It chose popular types in three different options: sowing indoors, buying plug plants or sowing outdoors.
Indoor sowing into trays or modules started in March, the seedlings being potted on. They were hardened off in May and planted out.
The equivalent plug plants arrived in May and were planted alongside, at which point seeds straight from packet-to-drill joined them.
The team recorded any problems, harvested and weighed the crops, and commented on the cost of each method, where relevant.
I find such trials interesting and informative, bearing in mind our geographical differences in timing and climate, and was nodding in agreement with the verdicts.
They concluded that an almost identical harvest from Beetroot Wodan, when directly sown or raised indoors, pointed in favour of traditional sowing in drills. Buying beetroot plug plants was “definitely not worth considering”.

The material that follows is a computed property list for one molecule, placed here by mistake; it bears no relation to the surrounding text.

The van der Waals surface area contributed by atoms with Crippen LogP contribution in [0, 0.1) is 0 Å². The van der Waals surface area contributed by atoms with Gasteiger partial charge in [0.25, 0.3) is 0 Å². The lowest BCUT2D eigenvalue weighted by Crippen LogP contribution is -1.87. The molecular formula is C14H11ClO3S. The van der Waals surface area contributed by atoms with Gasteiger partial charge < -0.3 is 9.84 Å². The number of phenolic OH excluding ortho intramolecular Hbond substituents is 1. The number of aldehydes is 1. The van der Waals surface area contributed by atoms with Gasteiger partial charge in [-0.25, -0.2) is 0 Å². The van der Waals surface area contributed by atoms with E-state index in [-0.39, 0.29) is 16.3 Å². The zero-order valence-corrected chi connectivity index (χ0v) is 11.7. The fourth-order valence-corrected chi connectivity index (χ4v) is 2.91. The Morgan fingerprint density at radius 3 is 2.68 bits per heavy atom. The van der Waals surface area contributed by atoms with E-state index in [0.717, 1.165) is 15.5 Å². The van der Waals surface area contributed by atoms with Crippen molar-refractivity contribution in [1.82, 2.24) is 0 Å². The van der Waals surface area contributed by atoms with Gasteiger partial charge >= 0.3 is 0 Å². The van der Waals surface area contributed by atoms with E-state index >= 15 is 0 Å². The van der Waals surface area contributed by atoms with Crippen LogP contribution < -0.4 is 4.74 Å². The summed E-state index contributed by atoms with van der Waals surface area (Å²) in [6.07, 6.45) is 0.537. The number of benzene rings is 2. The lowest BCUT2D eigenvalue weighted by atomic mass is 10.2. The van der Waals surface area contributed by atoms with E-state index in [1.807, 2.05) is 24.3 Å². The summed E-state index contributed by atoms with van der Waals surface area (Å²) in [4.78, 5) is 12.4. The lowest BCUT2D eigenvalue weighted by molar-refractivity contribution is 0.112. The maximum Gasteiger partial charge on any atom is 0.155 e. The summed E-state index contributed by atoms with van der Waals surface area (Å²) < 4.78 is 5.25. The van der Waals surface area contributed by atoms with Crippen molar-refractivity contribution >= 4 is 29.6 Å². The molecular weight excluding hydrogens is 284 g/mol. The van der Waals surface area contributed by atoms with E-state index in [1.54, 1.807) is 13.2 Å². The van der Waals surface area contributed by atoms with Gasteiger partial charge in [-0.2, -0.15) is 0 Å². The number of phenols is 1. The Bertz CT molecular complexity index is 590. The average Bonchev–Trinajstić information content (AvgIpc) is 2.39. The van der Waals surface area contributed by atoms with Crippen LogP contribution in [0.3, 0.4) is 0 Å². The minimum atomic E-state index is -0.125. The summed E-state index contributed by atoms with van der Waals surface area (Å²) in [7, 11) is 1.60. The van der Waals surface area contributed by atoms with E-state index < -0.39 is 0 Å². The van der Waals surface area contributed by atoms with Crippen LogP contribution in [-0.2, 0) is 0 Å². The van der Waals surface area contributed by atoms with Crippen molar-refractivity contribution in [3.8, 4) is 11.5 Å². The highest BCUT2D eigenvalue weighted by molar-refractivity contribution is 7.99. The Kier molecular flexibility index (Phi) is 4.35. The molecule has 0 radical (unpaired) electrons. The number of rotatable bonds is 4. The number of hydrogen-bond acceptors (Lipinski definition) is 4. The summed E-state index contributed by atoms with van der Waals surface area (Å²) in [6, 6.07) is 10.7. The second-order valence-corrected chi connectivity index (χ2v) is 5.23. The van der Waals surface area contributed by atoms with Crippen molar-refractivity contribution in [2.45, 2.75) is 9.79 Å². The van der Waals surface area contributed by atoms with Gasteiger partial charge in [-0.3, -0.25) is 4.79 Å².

The verdict on Lark sweet corn – “start the seed off early indoors as you’ll give cobs more time to mature if the summer isn’t great”, brought a smile of approval. Cobs from the plug plants worked out at circa 45p each, almost the price you’d pay at a supermarket.
The trial planted out Lettuce Little Gem seedlings alongside plugs that arrived in May. This is a favourite that produces sweet little hearts, and it was the comparative cost that caught the eye – 2p per head sown from seed and 42p per head grown from plugs.
It’s reassuring that those of us who invest our pennies in packets of leaf lettuce, Salad Bowl, Lollo Rossa, et al, and grow it on a cut-and-come-again basis, are in a win-win situation.
• Chris Hunwick, Nothumberland Estates archivist, is guest speaker at Alnwick Garden Club on Tuesday, in The Alnwick Garden Pavilion, at 7.30pm. Visitors are always welcome.